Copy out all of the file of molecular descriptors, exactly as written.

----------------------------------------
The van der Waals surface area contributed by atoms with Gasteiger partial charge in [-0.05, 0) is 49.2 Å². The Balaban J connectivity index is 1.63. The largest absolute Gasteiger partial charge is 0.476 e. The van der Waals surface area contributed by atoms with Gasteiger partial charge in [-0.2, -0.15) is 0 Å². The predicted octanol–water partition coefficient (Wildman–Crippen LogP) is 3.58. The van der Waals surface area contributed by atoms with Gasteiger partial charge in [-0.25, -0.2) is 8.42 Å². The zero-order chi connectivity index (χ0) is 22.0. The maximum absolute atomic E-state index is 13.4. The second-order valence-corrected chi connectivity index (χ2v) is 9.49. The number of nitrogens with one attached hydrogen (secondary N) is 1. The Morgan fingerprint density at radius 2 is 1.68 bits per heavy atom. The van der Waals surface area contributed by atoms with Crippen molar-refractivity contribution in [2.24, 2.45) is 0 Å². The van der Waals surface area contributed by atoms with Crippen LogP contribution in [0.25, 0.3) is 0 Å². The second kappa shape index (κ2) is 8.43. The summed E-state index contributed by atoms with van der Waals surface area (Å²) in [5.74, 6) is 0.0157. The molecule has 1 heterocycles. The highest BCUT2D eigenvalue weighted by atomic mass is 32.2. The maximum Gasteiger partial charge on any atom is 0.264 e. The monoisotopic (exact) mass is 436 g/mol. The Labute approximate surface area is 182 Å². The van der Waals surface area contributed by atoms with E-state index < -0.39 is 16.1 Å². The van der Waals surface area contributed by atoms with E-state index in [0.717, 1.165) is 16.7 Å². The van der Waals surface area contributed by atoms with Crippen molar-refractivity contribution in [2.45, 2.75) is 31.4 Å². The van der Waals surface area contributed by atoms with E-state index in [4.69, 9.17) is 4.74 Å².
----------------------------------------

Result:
The van der Waals surface area contributed by atoms with Gasteiger partial charge in [-0.05, 0) is 49.2 Å². The Balaban J connectivity index is 1.63. The largest absolute Gasteiger partial charge is 0.476 e. The van der Waals surface area contributed by atoms with Gasteiger partial charge in [-0.2, -0.15) is 0 Å². The predicted octanol–water partition coefficient (Wildman–Crippen LogP) is 3.58. The van der Waals surface area contributed by atoms with Gasteiger partial charge in [-0.25, -0.2) is 8.42 Å². The zero-order chi connectivity index (χ0) is 22.0. The maximum absolute atomic E-state index is 13.4. The second-order valence-corrected chi connectivity index (χ2v) is 9.49. The number of nitrogens with one attached hydrogen (secondary N) is 1. The Morgan fingerprint density at radius 2 is 1.68 bits per heavy atom. The van der Waals surface area contributed by atoms with Crippen molar-refractivity contribution in [2.24, 2.45) is 0 Å². The van der Waals surface area contributed by atoms with Crippen LogP contribution in [0.25, 0.3) is 0 Å². The second kappa shape index (κ2) is 8.43. The summed E-state index contributed by atoms with van der Waals surface area (Å²) in [5.74, 6) is 0.0157. The molecule has 1 heterocycles. The highest BCUT2D eigenvalue weighted by atomic mass is 32.2. The maximum Gasteiger partial charge on any atom is 0.264 e. The monoisotopic (exact) mass is 436 g/mol. The Labute approximate surface area is 182 Å². The van der Waals surface area contributed by atoms with E-state index < -0.39 is 16.1 Å². The van der Waals surface area contributed by atoms with E-state index in [0.717, 1.165) is 16.7 Å². The van der Waals surface area contributed by atoms with Crippen molar-refractivity contribution in [2.45, 2.75) is 31.4 Å². The van der Waals surface area contributed by atoms with E-state index in [4.69, 9.17) is 4.74 Å².